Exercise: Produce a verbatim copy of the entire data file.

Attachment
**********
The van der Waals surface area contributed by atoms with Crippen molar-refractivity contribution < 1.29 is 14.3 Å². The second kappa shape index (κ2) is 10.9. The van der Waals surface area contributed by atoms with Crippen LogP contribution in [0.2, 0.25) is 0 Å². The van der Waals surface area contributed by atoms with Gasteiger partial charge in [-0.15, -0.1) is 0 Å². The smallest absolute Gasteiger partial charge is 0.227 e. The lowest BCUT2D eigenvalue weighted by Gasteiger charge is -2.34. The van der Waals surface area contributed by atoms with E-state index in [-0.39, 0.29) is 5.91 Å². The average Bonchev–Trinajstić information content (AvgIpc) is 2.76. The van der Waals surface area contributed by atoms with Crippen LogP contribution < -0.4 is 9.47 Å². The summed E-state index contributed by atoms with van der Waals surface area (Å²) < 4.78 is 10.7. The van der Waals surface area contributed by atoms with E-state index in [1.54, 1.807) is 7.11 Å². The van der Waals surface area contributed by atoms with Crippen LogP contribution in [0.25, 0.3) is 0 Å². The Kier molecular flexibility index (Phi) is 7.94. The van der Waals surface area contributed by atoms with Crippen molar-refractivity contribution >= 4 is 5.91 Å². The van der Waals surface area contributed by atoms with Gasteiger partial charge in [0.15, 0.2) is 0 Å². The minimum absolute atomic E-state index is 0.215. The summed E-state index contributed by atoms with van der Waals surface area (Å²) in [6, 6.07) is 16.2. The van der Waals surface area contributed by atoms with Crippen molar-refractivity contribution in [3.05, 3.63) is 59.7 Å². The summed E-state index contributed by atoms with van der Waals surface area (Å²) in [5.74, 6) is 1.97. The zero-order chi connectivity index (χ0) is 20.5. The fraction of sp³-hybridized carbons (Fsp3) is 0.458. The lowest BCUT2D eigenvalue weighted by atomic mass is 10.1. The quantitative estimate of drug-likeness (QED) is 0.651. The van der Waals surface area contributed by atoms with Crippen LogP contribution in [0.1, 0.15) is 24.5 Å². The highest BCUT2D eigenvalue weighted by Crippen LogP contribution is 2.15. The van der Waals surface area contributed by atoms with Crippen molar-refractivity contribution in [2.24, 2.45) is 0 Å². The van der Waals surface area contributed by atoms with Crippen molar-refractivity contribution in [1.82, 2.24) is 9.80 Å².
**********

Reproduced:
The van der Waals surface area contributed by atoms with Crippen molar-refractivity contribution < 1.29 is 14.3 Å². The second kappa shape index (κ2) is 10.9. The van der Waals surface area contributed by atoms with Crippen LogP contribution in [0.2, 0.25) is 0 Å². The van der Waals surface area contributed by atoms with Gasteiger partial charge in [-0.15, -0.1) is 0 Å². The smallest absolute Gasteiger partial charge is 0.227 e. The lowest BCUT2D eigenvalue weighted by Gasteiger charge is -2.34. The van der Waals surface area contributed by atoms with E-state index in [-0.39, 0.29) is 5.91 Å². The average Bonchev–Trinajstić information content (AvgIpc) is 2.76. The van der Waals surface area contributed by atoms with Crippen LogP contribution < -0.4 is 9.47 Å². The summed E-state index contributed by atoms with van der Waals surface area (Å²) < 4.78 is 10.7. The van der Waals surface area contributed by atoms with E-state index in [1.54, 1.807) is 7.11 Å². The van der Waals surface area contributed by atoms with Crippen LogP contribution in [0.25, 0.3) is 0 Å². The Kier molecular flexibility index (Phi) is 7.94. The van der Waals surface area contributed by atoms with Crippen molar-refractivity contribution >= 4 is 5.91 Å². The van der Waals surface area contributed by atoms with Gasteiger partial charge in [0.15, 0.2) is 0 Å². The minimum absolute atomic E-state index is 0.215. The summed E-state index contributed by atoms with van der Waals surface area (Å²) in [6, 6.07) is 16.2. The van der Waals surface area contributed by atoms with Crippen molar-refractivity contribution in [3.05, 3.63) is 59.7 Å². The summed E-state index contributed by atoms with van der Waals surface area (Å²) in [5.74, 6) is 1.97. The zero-order chi connectivity index (χ0) is 20.5. The fraction of sp³-hybridized carbons (Fsp3) is 0.458. The lowest BCUT2D eigenvalue weighted by atomic mass is 10.1. The quantitative estimate of drug-likeness (QED) is 0.651. The van der Waals surface area contributed by atoms with Crippen LogP contribution in [0.1, 0.15) is 24.5 Å². The highest BCUT2D eigenvalue weighted by Crippen LogP contribution is 2.15. The van der Waals surface area contributed by atoms with Crippen molar-refractivity contribution in [2.24, 2.45) is 0 Å². The van der Waals surface area contributed by atoms with Crippen molar-refractivity contribution in [1.82, 2.24) is 9.80 Å².